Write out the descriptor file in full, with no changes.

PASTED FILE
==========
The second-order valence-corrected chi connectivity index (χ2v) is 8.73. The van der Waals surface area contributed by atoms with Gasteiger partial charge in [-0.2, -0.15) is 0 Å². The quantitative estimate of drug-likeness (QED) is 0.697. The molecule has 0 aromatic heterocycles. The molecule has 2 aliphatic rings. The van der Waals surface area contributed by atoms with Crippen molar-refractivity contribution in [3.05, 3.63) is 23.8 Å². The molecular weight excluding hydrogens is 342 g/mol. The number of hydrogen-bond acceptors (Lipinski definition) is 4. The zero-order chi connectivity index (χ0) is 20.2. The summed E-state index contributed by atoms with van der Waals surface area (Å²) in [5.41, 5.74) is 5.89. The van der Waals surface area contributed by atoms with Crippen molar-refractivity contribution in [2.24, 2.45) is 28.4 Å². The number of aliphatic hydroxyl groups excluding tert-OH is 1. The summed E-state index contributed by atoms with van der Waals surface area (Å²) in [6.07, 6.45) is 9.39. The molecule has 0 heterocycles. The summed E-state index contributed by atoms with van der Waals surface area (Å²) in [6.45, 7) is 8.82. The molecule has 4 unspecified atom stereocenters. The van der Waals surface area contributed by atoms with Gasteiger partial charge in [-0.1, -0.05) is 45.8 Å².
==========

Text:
The second-order valence-corrected chi connectivity index (χ2v) is 8.73. The van der Waals surface area contributed by atoms with Gasteiger partial charge in [-0.2, -0.15) is 0 Å². The quantitative estimate of drug-likeness (QED) is 0.697. The molecule has 0 aromatic heterocycles. The molecule has 2 aliphatic rings. The van der Waals surface area contributed by atoms with Crippen molar-refractivity contribution in [3.05, 3.63) is 23.8 Å². The molecular weight excluding hydrogens is 342 g/mol. The number of hydrogen-bond acceptors (Lipinski definition) is 4. The zero-order chi connectivity index (χ0) is 20.2. The summed E-state index contributed by atoms with van der Waals surface area (Å²) in [5.41, 5.74) is 5.89. The van der Waals surface area contributed by atoms with Crippen molar-refractivity contribution in [2.24, 2.45) is 28.4 Å². The number of aliphatic hydroxyl groups excluding tert-OH is 1. The summed E-state index contributed by atoms with van der Waals surface area (Å²) in [6.07, 6.45) is 9.39. The molecule has 0 heterocycles. The summed E-state index contributed by atoms with van der Waals surface area (Å²) in [6.45, 7) is 8.82. The molecule has 4 unspecified atom stereocenters. The van der Waals surface area contributed by atoms with Gasteiger partial charge in [-0.1, -0.05) is 45.8 Å².